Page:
Rhinos are facing the same grim future. There are only 6% of the world’s rhinos left, with approximately 5,000 black rhinos and around 18,000 white rhinos remaining. Poaching has increased by a whopping 9,300 percent in the last 13 years, with three rhinos killed every day. At these levels, black rhinos are expected to be extinct in the wild in the next two years, with white rhinos expected to last only ten years.

© Drew Abrahamson, Captured in Africa Foundation

So why are these animals being poached? Simply for the rhino’s horns and the pangolin’s scales, which are abused and used in traditional Chinese medicine across Asia. Rhino horns are known as a symbol of wealth and status, whilst pangolins are also poached for their meat, which is considered a luxury food, and their skins are used in fashion. These horns and scales, however, are made of keratin, the same protein found in human hair and fingernails. There is no medicinal quality to this substance whatsoever. These animals are being slaughtered needlessly, but there is a huge black market behind this poaching, with rhino horns being sold for more than gold and cocaine. Pangolin scales are cheaper but are still sold for over $3,000 per kilogram.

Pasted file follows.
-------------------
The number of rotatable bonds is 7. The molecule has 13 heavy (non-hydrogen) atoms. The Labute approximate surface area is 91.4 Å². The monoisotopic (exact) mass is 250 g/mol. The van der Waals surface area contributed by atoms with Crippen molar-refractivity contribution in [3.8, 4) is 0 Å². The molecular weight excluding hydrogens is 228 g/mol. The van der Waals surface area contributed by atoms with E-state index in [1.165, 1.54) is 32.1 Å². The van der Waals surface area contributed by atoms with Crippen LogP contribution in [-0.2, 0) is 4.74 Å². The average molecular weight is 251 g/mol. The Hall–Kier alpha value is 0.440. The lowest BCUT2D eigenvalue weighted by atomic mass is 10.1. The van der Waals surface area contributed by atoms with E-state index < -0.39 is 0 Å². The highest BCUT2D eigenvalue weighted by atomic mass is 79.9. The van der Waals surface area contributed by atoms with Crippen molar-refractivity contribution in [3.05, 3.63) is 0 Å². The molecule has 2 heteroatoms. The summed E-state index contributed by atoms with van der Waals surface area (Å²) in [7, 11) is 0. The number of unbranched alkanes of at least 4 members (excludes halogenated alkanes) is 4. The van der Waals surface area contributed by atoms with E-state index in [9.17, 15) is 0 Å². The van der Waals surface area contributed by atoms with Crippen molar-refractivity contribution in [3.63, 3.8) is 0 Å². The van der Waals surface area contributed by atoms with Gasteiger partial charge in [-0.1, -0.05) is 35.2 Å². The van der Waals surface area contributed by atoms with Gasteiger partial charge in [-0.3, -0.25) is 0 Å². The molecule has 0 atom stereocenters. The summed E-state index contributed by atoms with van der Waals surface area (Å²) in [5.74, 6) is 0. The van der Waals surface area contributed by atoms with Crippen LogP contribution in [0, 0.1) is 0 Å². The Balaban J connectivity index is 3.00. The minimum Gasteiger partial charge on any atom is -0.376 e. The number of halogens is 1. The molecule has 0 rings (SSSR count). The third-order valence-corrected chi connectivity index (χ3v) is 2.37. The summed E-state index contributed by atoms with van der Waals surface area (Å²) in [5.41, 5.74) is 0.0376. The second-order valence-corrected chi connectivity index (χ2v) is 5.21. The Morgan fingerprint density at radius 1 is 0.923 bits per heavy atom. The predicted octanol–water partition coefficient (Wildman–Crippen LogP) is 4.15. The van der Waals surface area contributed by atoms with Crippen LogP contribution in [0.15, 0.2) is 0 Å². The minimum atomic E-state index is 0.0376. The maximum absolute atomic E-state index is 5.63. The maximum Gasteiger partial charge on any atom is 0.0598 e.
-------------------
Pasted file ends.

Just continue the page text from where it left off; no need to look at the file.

Do not become part of this ravenous industry. Be sure to avoid purchasing any products with pangolin scales or rhino horn, ranging from traditional medicines, pangolin wine and jewellery, leather, and rhino trinkets. The epicentre of the rhino poaching crisis is South Africa and it is critical that organisations work together across the country to stamp out this destructive industry.